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Acoustic Guitar Magazine Interview: Bruce Weber

Bruce Weber and Renegade Roundneck resonator (right). Photos by Dan Albright.

Manhattan, Montana, is Big Sky country—a place where the laid-back lifestyle, abundant natural beauty, and consistent humidity make a perfect setting for building acoustic instruments. Antelope and deer are a common sight from the windows of the 1920s brick schoolhouse where Sound To Earth’s luthiers are building their line of Weber-brand instruments, which includes mandolins, flattop, archtop, and resonator guitars.

Sound To Earth celebrated its tenth anniversary in 2007 and traces its origins to the Flatiron mandolin company (which was purchased by Gibson in 1987). Bruce Weber was the company’s general manager and head luthier when Gibson decided to move Flatiron to Nashville in 1996. As Weber recalls, “Not one [original Flatiron] luthier went down there. We all live in Montana for a reason. It’s not that we disliked Gibson; it’s just that we love Montana. That gave me a perfect opportunity to start my own business. My wife, Mary, and I were sitting under the stars one night thinking, well, we could do instrument building and repair—the sound part of the business name—and I also do pottery, so that’s where earth came in.”

Weber started Sound To Earth with just three employees, but now has 13 builders, all of whom have been building acoustic instruments for more than 20 years.

The company built its reputation on the Weber-brand mandolin-family instruments, which include flattop and carved-top A-style and F-style models as well mandolas, octave mandolins, and mandocellos. Prices range from $375 for the “Sweet Pea” flattop mandolin all the way to about $20,000 for the fanciest carved-top models.

One of the unique construction aspects of Weber instruments is its use of mortise and tenon neck joints, which consist of a “tongue” (the tenon) at the end of the neck that fits into a slot (the mortise) cut into the instrument’s body. Sound To Earth reinforces the joint using twin bolts that go through the headblock into two barrel nuts to ensure the tightest possible fit during the gluing process. “Over the past 20 years I have found the mortise and tenon to be superior in strength over the dovetail joint, and we’ve never yet had a neck-joint failure,” says Weber. Other Weber design innovations include cast steel and nickel tail pieces and the patented, all-wood “Brekke bridge,” which uses wooden wedges to adjust its height (instead of the more typical metal thumb wheels), helping to better transmit vibrations to the top and remaining adjustable under full string tension. All Weber instruments are finished with lacquer. “I don’t like a catalyzed finish,” says Weber, who feels that this finish type becomes too hard and brittle. “You could accomplish about the same thing doing a super glue dip. Lacquer will age and check over time, but I think it helps open up the instrument as it ages.”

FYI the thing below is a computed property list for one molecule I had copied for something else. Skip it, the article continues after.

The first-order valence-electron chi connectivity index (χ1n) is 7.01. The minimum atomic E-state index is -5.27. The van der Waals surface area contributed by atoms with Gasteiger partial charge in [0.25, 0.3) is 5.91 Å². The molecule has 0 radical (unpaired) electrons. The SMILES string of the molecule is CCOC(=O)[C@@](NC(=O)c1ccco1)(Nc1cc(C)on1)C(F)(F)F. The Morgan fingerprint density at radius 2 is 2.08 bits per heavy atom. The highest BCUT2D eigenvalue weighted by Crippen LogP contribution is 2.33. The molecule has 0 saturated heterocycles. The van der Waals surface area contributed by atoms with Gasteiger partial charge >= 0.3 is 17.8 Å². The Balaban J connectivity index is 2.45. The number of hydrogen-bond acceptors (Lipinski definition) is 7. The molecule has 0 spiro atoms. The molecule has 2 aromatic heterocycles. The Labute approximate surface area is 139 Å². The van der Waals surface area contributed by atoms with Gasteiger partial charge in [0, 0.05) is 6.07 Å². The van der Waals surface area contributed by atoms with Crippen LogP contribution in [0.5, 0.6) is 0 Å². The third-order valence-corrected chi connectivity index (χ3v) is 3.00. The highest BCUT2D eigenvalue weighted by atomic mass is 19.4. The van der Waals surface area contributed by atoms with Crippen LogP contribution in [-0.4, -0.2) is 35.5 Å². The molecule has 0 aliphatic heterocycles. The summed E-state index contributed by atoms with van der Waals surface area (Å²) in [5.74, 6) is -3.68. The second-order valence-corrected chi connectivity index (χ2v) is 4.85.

According to Weber, expanding the line to include archtop and resophonic guitars (he’s even working on a flattop dreadnought for release later this year) was a natural evolution from making mandolin-family instruments. “We weren’t trying to hit any particular market niche,” he says, “but just wanted to give players something new to look at and a new sound.” As a result, Sound To Earth’s archtop guitars reflect the company’s long history of building mandolins. Bruce Weber designs and builds all their instrument prototypes and personally graduates the tops and backs of every instrument made. The company’s archtops can be ordered with either tone bars or X-braces, a feature Weber believes contributes to a deep, throaty, thumping sound with plenty of volume for rhythm playing. “Our X-braced [archtop] guitars have good punch and projection right out of the chute,” he says, but take a little longer to mature. “After about 50 hours of play, you’ll notice the difference. The X- braced models lend themselves to everything from bluegrass to backing up a fiddler and big band and jazz. Our tone-bar models develop a bell-like quality with nice, warm tones that work nicely with an individual voice or fingerstyle blues.”

The adjustable version of Weber’s Brekke bridge.

While it looks similar to an ordinary flattop, Weber’s “Stillwater” model guitar also has a carved top. Although less arched than Weber’s f-holed guitars, it follows the same basic construction method, with its braces fitted to the top’s arc. “It takes some tension out of the instrument by doing it this way,” says Weber, “but it gives it depth of tone and real personality in the midrange.”

Weber Stillwater.

In 2006, the company introduced a new line of resonator guitars. “I wanted to jump into it without many preconceptions, so we came up with our own system,” says Weber. “We call it a ‘carousel’ soundwell.” The design’s open soundwell (the area of the body that houses the actual resonator) is intended to maximize the flow of air and sound, and is created with two wooden rings supported by eight posts. The instruments are available in square-neck and round-neck versions.

As Sound To Earth has expanded its product line, keeping the instruments affordable remains important to Weber. “We have luthiers who really care about what they do, and we’re trying to give people the best possible instrument for the best possible price we can because we want people to play them.”